Search Images Maps Play YouTube News Gmail Drive More »
Sign in
Screen reader users: click this link for accessible mode. Accessible mode has the same essential features but works better with your reader.

Patents

  1. Advanced Patent Search
Publication numberUS5023674 A
Publication typeGrant
Application numberUS 07/593,502
Publication dateJun 11, 1991
Filing dateOct 4, 1990
Priority dateAug 20, 1985
Fee statusLapsed
Also published asDE3689433D1, DE3689433T2, EP0214047A2, EP0214047A3, EP0214047B1
Publication number07593502, 593502, US 5023674 A, US 5023674A, US-A-5023674, US5023674 A, US5023674A
InventorsKohki Hikosaka, Yasutake Hirachi
Original AssigneeFujitsu Limited
Export CitationBiBTeX, EndNote, RefMan
External Links: USPTO, USPTO Assignment, Espacenet
Field effect transistor
US 5023674 A
Abstract
A field effect transistor includes a semiconductor substrate, first and second semiconductor layers formed on the semiconductor substrate, and third semiconductor layers located between the first and second semiconductor layers. The third semiconductor layers have a forbidden band width narrower than those in the first and second semiconductor layers and form a quantum well. The third semiconductor layers include a doping layer such as planar-doping or high doping, and a channel is formed in the third semiconductor layers along the quantum well. The electrons supplied from the doped layer are confined by the quantum well and form a quasi-two-dimensional electron gas.
Images(10)
Previous page
Next page
Claims(5)
We claim:
1. A field effect transistor, comprising:
a semiconductor substrate;
a first semiconductor layer formed on said semiconductor substrate;
a second semiconductor layer formed above said first semiconductor layer, said first and second semiconductor layers each having an electron affinity and each having an overall layer thickness such that carriers cannot tunnel therethrough;
a third semiconductor layer, formed between said first and second semiconductor layers and heterojunctions formed between said first and third semiconductor layers and said second and third semiconductor layers, said third semiconductor layer having an electron affinity larger than the electron affinity in the first and second semiconductor layers, forming a quantum well, and including a doped layer being planar doped or highly doped, electrons supplied from the doped layer being confined by said quantum well and forming a quasi-two-dimensional electron gas, and said third semiconductor layer having an entire layer thickness such that only one two-dimensional electron gas layer is formed as a channel layer;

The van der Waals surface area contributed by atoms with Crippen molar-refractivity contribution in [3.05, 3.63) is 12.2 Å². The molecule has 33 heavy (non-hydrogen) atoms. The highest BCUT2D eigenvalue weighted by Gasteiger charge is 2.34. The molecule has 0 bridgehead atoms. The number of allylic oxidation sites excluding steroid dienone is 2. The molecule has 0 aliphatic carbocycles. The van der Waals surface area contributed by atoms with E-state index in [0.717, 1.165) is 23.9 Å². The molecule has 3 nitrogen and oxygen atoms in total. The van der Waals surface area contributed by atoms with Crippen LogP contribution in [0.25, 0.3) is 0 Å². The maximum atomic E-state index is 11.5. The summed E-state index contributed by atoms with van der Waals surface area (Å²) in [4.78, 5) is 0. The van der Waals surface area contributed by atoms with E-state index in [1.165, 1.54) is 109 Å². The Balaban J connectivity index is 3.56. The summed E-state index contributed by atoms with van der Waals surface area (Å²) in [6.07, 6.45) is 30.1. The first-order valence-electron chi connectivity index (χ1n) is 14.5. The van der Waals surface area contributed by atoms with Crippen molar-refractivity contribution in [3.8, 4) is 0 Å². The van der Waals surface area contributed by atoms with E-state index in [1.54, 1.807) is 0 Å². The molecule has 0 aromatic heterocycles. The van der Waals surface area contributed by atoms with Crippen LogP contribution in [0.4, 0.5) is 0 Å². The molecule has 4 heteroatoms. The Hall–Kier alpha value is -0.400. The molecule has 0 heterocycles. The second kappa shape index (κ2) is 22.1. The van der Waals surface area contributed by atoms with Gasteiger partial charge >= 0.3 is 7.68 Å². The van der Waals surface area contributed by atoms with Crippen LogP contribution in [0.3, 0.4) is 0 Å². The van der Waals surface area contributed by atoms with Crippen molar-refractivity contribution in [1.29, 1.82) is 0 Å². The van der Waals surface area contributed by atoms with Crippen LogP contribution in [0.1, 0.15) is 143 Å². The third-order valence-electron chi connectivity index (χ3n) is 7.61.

a gate electrode, for controlling carriers in said third semiconductor layer, formed above said second semiconductor layer;
a source/drain region provided on two sides of said gate electrode and contacting said first, second and third semiconductor layers;
a source electrode and a drain electrode formed on said source/drain region; and
a channel formed in said third semiconductor layer along said quantum well.
2. A field effect transistor according to claim 1, wherein said quantum well is provided as a single quantum well.
3. A field effect transistor according to claim 2, wherein said semiconductor substrate includes semi-insulator gallium-arsenide GaAs, said first and second semiconductor layers include aluminum-gallium-arsenide AlGaAs, said third semiconductor layer is made of gallium-arsenide GaAs, and a non-doped gallium-arsenide layer is located on both sides of said doped layer.
4. A field effect transistor according to claim 1, wherein said third semiconductor layer comprises:
a first layer including said doped layer, said first layer having a first thickness;
a second layer being substantially non-doped and having a second thickness greater than the first thickness; and
a barrier layer, formed between said first and second layers, allowing a tunneling effect therethrough.
5. A field effect transistor comprising:
a semiconductor substrate formed of semi-insulating gallium-arsenide (GaAs);
a first semiconductor layer formed on said semiconductor substrate and formed of aluminum-gallium-arsenide (AlGaAs);
a second semiconductor layer formed above said first semiconductor layer and formed of AlGaAs, said first and second semiconductor layers each having an overall layer thickness such that carriers cannot tunnel therethrough;
a third semiconductor layer formed between said first and second semiconductor layers and formed of gallium-arsenide (GaAs), having a forbidden bandwidth narrower than a forbidden bandwidth of said first and second semiconductor layers and forming a quantum well, said third semiconductor layer including a doping layer being planar doped or highly doped, electrons supplied from said doping layer being confined by said quantum well and forming a quasi-two-dimensional electron gas, and having an entire layer thickness such that only one two-dimensional electron gas layer is formed as a channel layer;